If you happen to see crowds pouring out of the Penobscot Theatre over the next few weeks, I predict you will see a sea of smiles. Their current production of the musical “Annie” is a holiday offering of optimism, rousing musical numbers, hilarious comic baddies, and a bit of irresistible doggie improv.

“Annie” is set in New York City in 1933 when the Great Depression was at its lowest point and U.S. citizens were numbed by anger and desperation.
One red-haired orphan girl named Annie, determined to locate her missing parents, finds her way from the Hoovervilles of the homeless, to the parlor of the billionaire Oliver Warbucks, and even to the White House where she meets President Roosevelt. Annie wins over everyone she meets with her unstoppable optimism.

I had the great pleasure of seeing the show twice, which allowed me to see both Kate Fogg and Lana Sabbagh in the role of Annie, and both Raiya Vikberg and Emma Campbell in the role of Molly, the youngest orphan. Five more orphaned girls appear in every show.

I was impressed by the skill of these 8- to 12-year-old actresses — their musical precision, their high energy, their poise in the face of occasional microphone malfunctions, and especially their execution of Nathan Halvorson’s terrific choreography with wash buckets in “It’s a Hard Knock Life.”

A big nod goes to Director Bari Newport for drawing so much spirit and precision from her young performers.

Brendan Powers made a dashing Oliver Warbucks, and Brianne Beck was adorable in her role as his straightlaced and lovestruck assistant. The versatile ensemble played multiple roles with great vigor and humor. Of note is one particular solo in the song “NYC” which will knock your socks off, sung by high school junior Stephanie Colavito.

The incomparable A.J. Mooney is at the top of her game in the hilarious role of the bitter and frustrated Miss Hannigan, who runs Annie’s orphanage. Bravo to the little girls who manage to keep a straight face in scenes with Mooney. The best of the show comes when Mooney teams up with PTC regulars Dominick Varney and Christie Robinson. Their shared number, “Easy Street,” is not typically the peak of “Annie,” but this threesome draws upon each other’s most uproarious characterizations, and the crowd goes wild.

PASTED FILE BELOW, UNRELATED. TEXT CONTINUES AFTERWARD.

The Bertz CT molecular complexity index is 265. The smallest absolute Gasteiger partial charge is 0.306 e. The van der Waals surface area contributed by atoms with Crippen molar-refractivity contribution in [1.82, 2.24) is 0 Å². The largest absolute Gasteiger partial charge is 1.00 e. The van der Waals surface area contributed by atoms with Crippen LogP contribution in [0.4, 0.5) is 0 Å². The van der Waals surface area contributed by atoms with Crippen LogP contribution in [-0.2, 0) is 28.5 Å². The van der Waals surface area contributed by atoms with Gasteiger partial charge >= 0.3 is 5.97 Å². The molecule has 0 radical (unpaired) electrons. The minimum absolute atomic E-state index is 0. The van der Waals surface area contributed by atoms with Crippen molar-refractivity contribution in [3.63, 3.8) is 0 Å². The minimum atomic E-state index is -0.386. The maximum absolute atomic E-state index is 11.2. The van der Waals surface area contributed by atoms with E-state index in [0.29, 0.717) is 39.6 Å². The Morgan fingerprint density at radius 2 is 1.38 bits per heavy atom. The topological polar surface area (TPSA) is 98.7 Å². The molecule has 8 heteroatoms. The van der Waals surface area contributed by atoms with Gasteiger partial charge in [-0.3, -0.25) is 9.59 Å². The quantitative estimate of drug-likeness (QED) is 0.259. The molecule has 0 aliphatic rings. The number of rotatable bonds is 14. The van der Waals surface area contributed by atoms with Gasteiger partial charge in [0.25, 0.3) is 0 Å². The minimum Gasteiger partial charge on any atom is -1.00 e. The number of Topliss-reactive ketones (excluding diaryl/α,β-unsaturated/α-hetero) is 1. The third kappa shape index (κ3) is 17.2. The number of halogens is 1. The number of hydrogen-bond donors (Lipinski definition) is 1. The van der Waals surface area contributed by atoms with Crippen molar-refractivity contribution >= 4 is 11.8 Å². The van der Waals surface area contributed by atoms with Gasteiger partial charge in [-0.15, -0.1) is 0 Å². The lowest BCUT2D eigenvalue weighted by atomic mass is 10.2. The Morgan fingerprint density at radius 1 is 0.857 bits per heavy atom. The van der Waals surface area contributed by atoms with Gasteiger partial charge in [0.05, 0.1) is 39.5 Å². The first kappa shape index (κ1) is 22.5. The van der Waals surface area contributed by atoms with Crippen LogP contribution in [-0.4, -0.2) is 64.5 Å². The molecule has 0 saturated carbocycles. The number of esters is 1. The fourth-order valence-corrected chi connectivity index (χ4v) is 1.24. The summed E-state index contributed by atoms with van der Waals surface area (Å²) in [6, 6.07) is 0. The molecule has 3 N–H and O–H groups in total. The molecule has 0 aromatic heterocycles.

Of course, every production of “Annie” has a dog, which adds an element of the unknown. Zuzu the bulldog is a charmer as Sandy, even when she decides to lie down on the job. In collaboration with the Bangor Humane Society, PTC adds another twist which will please animal enthusiasts. At every intermission an “orphan” dog greets visitors in the lobby, in the hopes of finding a home this holiday season.

This is a huge and ambitious production for PTC, but it has come together delightfully — the costumes, the set, the choreography, and the lively pit orchestra all add depth and dimension to the experience. You will enjoy this heartwarming holiday entertainment.

Robin Clifford Wood is a freelance writer and columnist for the Bangor Daily News.